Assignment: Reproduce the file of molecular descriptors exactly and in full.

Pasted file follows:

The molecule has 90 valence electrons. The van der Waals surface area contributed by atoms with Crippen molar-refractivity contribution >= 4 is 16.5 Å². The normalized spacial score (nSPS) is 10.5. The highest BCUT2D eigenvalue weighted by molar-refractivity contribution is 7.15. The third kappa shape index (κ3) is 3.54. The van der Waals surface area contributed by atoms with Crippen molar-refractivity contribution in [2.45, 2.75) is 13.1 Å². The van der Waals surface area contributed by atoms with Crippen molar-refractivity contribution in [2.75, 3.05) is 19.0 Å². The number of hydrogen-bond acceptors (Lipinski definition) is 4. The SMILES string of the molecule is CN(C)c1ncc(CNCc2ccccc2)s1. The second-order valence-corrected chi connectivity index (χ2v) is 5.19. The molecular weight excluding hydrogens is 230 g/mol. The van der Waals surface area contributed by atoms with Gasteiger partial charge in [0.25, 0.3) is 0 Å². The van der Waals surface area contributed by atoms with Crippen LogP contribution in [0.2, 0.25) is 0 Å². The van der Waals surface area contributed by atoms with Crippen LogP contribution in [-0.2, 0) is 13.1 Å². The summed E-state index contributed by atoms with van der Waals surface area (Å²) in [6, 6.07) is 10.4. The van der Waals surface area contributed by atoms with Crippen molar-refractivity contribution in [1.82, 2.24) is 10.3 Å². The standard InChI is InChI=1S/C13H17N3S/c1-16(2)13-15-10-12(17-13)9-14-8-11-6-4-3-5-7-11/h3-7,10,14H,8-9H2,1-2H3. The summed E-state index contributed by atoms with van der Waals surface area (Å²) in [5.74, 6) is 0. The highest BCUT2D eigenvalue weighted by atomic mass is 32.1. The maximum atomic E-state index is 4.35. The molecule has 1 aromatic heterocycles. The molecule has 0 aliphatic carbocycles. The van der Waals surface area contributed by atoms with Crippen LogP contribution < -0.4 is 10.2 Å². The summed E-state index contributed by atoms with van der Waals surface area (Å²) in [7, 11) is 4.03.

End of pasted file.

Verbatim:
The molecule has 90 valence electrons. The van der Waals surface area contributed by atoms with Crippen molar-refractivity contribution >= 4 is 16.5 Å². The normalized spacial score (nSPS) is 10.5. The highest BCUT2D eigenvalue weighted by molar-refractivity contribution is 7.15. The third kappa shape index (κ3) is 3.54. The van der Waals surface area contributed by atoms with Crippen molar-refractivity contribution in [2.45, 2.75) is 13.1 Å². The van der Waals surface area contributed by atoms with Crippen molar-refractivity contribution in [2.75, 3.05) is 19.0 Å². The number of hydrogen-bond acceptors (Lipinski definition) is 4. The SMILES string of the molecule is CN(C)c1ncc(CNCc2ccccc2)s1. The second-order valence-corrected chi connectivity index (χ2v) is 5.19. The molecular weight excluding hydrogens is 230 g/mol. The van der Waals surface area contributed by atoms with Gasteiger partial charge in [0.25, 0.3) is 0 Å². The van der Waals surface area contributed by atoms with Crippen LogP contribution in [0.2, 0.25) is 0 Å². The van der Waals surface area contributed by atoms with Crippen LogP contribution in [-0.2, 0) is 13.1 Å². The summed E-state index contributed by atoms with van der Waals surface area (Å²) in [6, 6.07) is 10.4. The van der Waals surface area contributed by atoms with Crippen molar-refractivity contribution in [1.82, 2.24) is 10.3 Å². The standard InChI is InChI=1S/C13H17N3S/c1-16(2)13-15-10-12(17-13)9-14-8-11-6-4-3-5-7-11/h3-7,10,14H,8-9H2,1-2H3. The summed E-state index contributed by atoms with van der Waals surface area (Å²) in [5.74, 6) is 0. The highest BCUT2D eigenvalue weighted by atomic mass is 32.1. The maximum atomic E-state index is 4.35. The molecule has 1 aromatic heterocycles. The molecule has 0 aliphatic carbocycles. The van der Waals surface area contributed by atoms with Crippen LogP contribution < -0.4 is 10.2 Å². The summed E-state index contributed by atoms with van der Waals surface area (Å²) in [7, 11) is 4.03.